ACE inhibitor/ARB therapy (for patients with diabetes or left ventricular ejection fraction of less than 40%)—Physicians should prescribe an ACE-inhibitor or ARB therapy.
Cardiac rehabilitation patient referral‡—Physician should refer patients who have had an acute heart attack, a coronary artery bypass graft surgery, stenting, cardiac valve surgery or cardiac transplantation to an early outpatient cardiac rehabilitation program.
- Blood pressure control†—Patients should achieve a blood pressure of less than 140/90 mm Hg; if they are above that threshold, physician should prescribe at least 2 antihypertensive medications.
*Target patient population is defined as those patients who are at least 18 years of age and have had a diagnosis of coronary artery disease or hypertension (for each respective measure category) seen in an outpatient setting across a 12-month period.
† Performance measure that was revised from the 2005 set (two previous measures were combined to form the existing blood pressure control measure)
‡ Performance measure that was added
The performance measures were based on updated practice guidelines and were designed to harmonize with other national measure sets. Before being used in accountability programs, including public reporting or pay-for-performance programs, they will undergo testing developed by the AMA-PCPI and by the ACCF PINNACLE Registry. The recently launched American Cancer Society/American Diabetes Association/AHA The Guideline Advantage will be working to encourage practices to collect the necessary data elements needed to generate reports on the CAD/HTN measure set.
“These measures are primarily intended for the use of individual practitioners and group practices in their efforts to improve the care of patients with hypertension and those with stable coronary disease,” Drozda said. “By adhering to the specifications called for in this measures set, entities operating such accountability programs can be assured of having high quality and clinically meaningful measures.”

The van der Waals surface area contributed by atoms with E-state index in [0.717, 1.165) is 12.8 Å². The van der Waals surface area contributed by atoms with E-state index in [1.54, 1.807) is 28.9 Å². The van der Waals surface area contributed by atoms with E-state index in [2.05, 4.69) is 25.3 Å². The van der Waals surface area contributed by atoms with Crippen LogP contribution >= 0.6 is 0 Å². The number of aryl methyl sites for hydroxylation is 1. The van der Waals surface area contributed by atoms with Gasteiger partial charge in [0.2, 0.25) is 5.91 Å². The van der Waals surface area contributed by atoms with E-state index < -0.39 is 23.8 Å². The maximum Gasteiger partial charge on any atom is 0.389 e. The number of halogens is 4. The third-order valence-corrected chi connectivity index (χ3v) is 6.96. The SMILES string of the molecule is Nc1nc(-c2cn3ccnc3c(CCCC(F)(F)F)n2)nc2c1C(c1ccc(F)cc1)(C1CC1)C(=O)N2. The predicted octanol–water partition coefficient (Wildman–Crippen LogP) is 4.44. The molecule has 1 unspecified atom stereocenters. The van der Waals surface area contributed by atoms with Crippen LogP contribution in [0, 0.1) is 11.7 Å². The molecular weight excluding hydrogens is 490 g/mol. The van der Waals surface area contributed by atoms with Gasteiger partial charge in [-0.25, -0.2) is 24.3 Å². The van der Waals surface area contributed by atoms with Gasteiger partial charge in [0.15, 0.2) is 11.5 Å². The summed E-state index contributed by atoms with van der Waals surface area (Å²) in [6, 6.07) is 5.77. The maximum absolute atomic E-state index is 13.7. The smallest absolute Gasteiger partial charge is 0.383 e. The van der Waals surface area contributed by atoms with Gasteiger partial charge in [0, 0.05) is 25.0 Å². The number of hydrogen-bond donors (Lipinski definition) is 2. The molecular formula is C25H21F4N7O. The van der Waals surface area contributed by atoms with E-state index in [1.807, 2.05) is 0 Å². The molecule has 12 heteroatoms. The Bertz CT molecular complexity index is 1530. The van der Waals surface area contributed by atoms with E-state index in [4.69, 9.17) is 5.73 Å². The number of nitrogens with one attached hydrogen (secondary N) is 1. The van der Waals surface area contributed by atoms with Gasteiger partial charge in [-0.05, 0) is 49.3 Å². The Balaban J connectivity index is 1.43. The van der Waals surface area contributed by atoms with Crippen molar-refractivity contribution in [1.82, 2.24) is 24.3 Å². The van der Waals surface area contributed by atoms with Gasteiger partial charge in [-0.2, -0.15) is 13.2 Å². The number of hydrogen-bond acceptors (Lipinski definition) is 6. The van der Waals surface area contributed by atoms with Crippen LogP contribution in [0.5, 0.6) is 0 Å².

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The American College of Cardiology is transforming cardiovascular care and improving heart health through continuous quality improvement, patient-centered care, payment innovation and professionalism. The College is a 39,000-member nonprofit medical society comprised of physicians, surgeons, nurses, physician assistants, pharmacists and practice managers and bestows credentials among cardiovascular specialists who meet its stringent qualifications. The College is a leader in the formulation of health policy, standards and guidelines, and is a staunch supporter of cardiovascular research. The ACC provides professional education and operates national registries for the measurement and improvement of quality care. More information about the association is available online at http://cardiosource.org/ACC.
The American Heart Association is the nation’s oldest and largest voluntary health organization dedicated to fighting heart disease and stroke. Our mission is to build healthier lives by preventing, treating and defeating these diseases. We fund cutting-edge research, conduct lifesaving public and professional educational programs, and advocate to protect public health. To learn more or join us in helping all Americans, call 1-800-AHA-USA1 or visit www.heart.org.